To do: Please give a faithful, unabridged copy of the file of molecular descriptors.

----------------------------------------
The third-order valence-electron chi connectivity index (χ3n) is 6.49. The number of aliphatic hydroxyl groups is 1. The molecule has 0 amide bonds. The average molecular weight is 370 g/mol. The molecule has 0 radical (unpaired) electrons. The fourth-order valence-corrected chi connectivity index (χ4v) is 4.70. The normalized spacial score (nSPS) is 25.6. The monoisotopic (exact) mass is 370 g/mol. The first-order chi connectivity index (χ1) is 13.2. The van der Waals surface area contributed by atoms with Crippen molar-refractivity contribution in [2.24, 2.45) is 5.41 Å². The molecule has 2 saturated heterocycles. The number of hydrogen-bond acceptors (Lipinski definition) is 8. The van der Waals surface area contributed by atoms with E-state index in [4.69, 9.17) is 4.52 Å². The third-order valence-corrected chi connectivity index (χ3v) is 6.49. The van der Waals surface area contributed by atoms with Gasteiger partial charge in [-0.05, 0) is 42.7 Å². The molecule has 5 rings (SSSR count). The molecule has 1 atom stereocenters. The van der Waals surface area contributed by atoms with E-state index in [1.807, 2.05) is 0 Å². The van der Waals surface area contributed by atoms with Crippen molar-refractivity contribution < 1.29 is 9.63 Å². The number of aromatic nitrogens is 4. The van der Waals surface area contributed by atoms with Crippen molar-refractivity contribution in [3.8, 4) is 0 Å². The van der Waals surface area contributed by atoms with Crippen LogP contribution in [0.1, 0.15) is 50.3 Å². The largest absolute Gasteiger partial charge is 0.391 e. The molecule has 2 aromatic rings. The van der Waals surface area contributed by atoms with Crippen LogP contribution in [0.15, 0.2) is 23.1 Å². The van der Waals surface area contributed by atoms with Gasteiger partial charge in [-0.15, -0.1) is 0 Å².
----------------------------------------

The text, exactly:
The third-order valence-electron chi connectivity index (χ3n) is 6.49. The number of aliphatic hydroxyl groups is 1. The molecule has 0 amide bonds. The average molecular weight is 370 g/mol. The molecule has 0 radical (unpaired) electrons. The fourth-order valence-corrected chi connectivity index (χ4v) is 4.70. The normalized spacial score (nSPS) is 25.6. The monoisotopic (exact) mass is 370 g/mol. The first-order chi connectivity index (χ1) is 13.2. The van der Waals surface area contributed by atoms with Crippen molar-refractivity contribution in [2.24, 2.45) is 5.41 Å². The molecule has 2 saturated heterocycles. The number of hydrogen-bond acceptors (Lipinski definition) is 8. The van der Waals surface area contributed by atoms with E-state index in [4.69, 9.17) is 4.52 Å². The third-order valence-corrected chi connectivity index (χ3v) is 6.49. The van der Waals surface area contributed by atoms with Gasteiger partial charge in [-0.05, 0) is 42.7 Å². The molecule has 5 rings (SSSR count). The molecule has 1 atom stereocenters. The van der Waals surface area contributed by atoms with E-state index in [1.807, 2.05) is 0 Å². The van der Waals surface area contributed by atoms with Crippen molar-refractivity contribution < 1.29 is 9.63 Å². The number of aromatic nitrogens is 4. The van der Waals surface area contributed by atoms with Crippen molar-refractivity contribution in [3.8, 4) is 0 Å². The van der Waals surface area contributed by atoms with Crippen LogP contribution in [0.1, 0.15) is 50.3 Å². The largest absolute Gasteiger partial charge is 0.391 e. The molecule has 2 aromatic rings. The van der Waals surface area contributed by atoms with Crippen LogP contribution in [0.15, 0.2) is 23.1 Å². The van der Waals surface area contributed by atoms with Gasteiger partial charge in [-0.15, -0.1) is 0 Å².